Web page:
The Media A Level syllabus teaches analysis of a broad range of modern and historical media texts, from 1950s magazine advertising to contemporary online videogames.
Half way through the course In Year 12, students are challenged to create professional-looking cross-media productions using their own photography and designs. Through these tasks, students build critical thinking and visual communication skills.
These days, every company must be acutely aware of how it presents itself to the world; Media Studies students are best placed to help them with that.
A Level Media Studies, Eduqas
Specification – https://www.eduqas.co.uk/qualifications/media-studies-as-a-level/#tab_overview
The media play a central role in contemporary culture, society and politics. They shape our perceptions of the world through the representations, ideas and points of view they offer. The media have real relevance and importance in our lives today, providing us with ways to communicate, with forms of cultural expression and the ability to participate in key aspects of society. The economic importance of the media is also unquestionable. The media industries employ large numbers of people worldwide and generate significant global profit. The globalised nature of the contemporary media, ongoing technological developments and more opportunities to interact with the media suggest their centrality in contemporary life can only increase.
The Eduqas specification offers learners the opportunity to develop a thorough and in depth understanding of these key issues, using a comprehensive theoretical framework and a variety of advanced theoretical approaches and theories to support critical exploration and reflection, analysis and debate. The study of a wide range of rich and stimulating media products is central to the specification, offering opportunities for detailed analysis of how the media communicate meanings in a variety of forms.
Programme of Study
Component 1 – Media Products, Industries and Audiences – 35%
In this component, learners will develop knowledge and understanding of key aspects of the theoretical framework – media language and representation – as an essential basis for analysing media products from a variety of forms. In addition, learners will study products from specific media industries and for specific audiences to develop their knowledge and understanding of those areas of the theoretical framework. Learners will also explore how media products relate to their social, cultural, historical, political and economic contexts.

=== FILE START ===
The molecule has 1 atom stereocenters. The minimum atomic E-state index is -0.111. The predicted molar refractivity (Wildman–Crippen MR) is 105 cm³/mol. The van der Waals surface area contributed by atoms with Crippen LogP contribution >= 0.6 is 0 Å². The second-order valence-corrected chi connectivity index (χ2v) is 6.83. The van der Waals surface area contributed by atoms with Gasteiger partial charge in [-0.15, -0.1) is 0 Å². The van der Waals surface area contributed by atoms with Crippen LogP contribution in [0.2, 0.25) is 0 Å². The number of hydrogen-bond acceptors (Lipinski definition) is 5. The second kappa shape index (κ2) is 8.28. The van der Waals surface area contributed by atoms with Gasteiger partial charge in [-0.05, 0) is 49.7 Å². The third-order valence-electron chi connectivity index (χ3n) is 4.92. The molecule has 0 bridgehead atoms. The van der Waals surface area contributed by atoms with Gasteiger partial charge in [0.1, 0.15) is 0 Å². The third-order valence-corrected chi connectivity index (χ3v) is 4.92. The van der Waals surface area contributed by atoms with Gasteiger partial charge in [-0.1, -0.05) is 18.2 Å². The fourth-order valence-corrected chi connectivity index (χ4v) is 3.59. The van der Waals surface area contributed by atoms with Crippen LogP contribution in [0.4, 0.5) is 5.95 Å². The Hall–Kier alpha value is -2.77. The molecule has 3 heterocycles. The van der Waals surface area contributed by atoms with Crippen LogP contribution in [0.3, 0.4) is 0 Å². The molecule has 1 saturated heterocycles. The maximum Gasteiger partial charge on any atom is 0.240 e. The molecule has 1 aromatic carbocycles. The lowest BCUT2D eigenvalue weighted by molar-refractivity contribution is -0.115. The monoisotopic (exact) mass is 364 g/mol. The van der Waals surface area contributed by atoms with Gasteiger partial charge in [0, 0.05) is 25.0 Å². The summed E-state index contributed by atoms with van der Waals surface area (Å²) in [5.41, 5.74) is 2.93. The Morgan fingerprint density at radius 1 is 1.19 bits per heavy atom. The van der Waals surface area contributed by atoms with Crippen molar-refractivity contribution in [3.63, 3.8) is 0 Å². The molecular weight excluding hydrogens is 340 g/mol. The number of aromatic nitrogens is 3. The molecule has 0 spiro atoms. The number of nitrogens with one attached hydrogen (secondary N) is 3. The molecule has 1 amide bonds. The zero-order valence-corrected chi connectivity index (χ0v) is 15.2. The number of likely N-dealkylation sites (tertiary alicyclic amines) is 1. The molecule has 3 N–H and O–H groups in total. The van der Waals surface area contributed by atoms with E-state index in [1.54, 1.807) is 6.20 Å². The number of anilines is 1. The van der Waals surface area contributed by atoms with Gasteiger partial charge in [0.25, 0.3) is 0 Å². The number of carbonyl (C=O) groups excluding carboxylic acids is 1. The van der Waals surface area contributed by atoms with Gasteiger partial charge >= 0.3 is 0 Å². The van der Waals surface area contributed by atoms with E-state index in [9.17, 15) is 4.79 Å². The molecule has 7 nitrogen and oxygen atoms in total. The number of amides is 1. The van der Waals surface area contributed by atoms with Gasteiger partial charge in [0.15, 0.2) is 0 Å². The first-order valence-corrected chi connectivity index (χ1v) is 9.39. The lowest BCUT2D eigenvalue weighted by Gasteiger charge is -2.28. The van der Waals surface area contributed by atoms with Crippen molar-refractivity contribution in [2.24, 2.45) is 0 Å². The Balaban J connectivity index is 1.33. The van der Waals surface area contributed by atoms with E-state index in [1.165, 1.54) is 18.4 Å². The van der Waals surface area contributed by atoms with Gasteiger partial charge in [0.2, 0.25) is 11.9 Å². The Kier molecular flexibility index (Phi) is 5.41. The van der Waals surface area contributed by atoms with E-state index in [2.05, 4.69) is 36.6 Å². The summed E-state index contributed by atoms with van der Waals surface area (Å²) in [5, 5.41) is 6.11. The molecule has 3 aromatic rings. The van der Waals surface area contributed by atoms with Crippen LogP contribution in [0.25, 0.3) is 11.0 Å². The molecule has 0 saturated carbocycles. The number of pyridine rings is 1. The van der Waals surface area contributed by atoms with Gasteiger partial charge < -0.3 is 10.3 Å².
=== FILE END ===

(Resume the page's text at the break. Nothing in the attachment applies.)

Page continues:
Component 2 – Media Forms and Products in Depth – 35%
In this component learners are required to study three media forms in depth, exploring all areas of the theoretical framework – media language, representation, media industries, and audiences – in relation to audio-visual, print and online products set by WJEC. The forms to be studied in depth are: television, magazines, blogs and websites.
Component 3 – Cross-Media Production – 30%
This component synthesises knowledge and understanding of the media theoretical framework gained throughout their course by requiring learners to apply their knowledge and understanding of the media synoptically to practical production. In Components 1 and 2, learners gain a detailed understanding of the theoretical framework in relation to a range of media forms. In this component, learners are required to apply their knowledge and understanding of media language, representation, audiences, media industries and the digitally convergent nature of the media in an individual production for an intended audience. The production must be based on two media forms and completed in response to a choice of briefs set by the exam board.
Component 1 – Media Products, Industries and Audiences
- Written examination – 2 hours 15 minutes
- 35% of qualification
- 90 marks
Component 2 – Media Forms and Products in Depth
- Written examination: 2 hours 30 minutes
- 35% of qualification
- 90 marks
Component 3 – Cross-Media Production
- Non-exam assessment: internally assessed and externally moderated by the exam board.
- 30% of qualification
- 60 marks
- In 6thform you will be set weekly tasks to complete for the following weeks lessons.
- We also expect students to be self-starters and independent learners and read around the subject regularly.
- If you have ‘spare time’, make sure that it is not wasted.
- If you have completed work set by the teacher, do some extra work.
- You could research the next topic to be studied or start writing media revision notes.
Where can Media take you
Degrees / Courses in:
- Performing arts
- Advertising and marketing
- Film Studies
- Media Management
- Television Studies
This course allows students to gain an insight into all types of information and the ways in which we receive it, this is a valuable skill and would be beneficial in a number of jobs including:
- Social networking
- Film production
- ICT, journalism
How can parents support their child’s learning
- Encourage your child to question what they see or hear in the media.
- Encourage your child to stay up to date with what is in the news.
- Encourage your child to explore a range of media products including newspapers and radio.
- Take an interest in your child’s learning when completing work at home.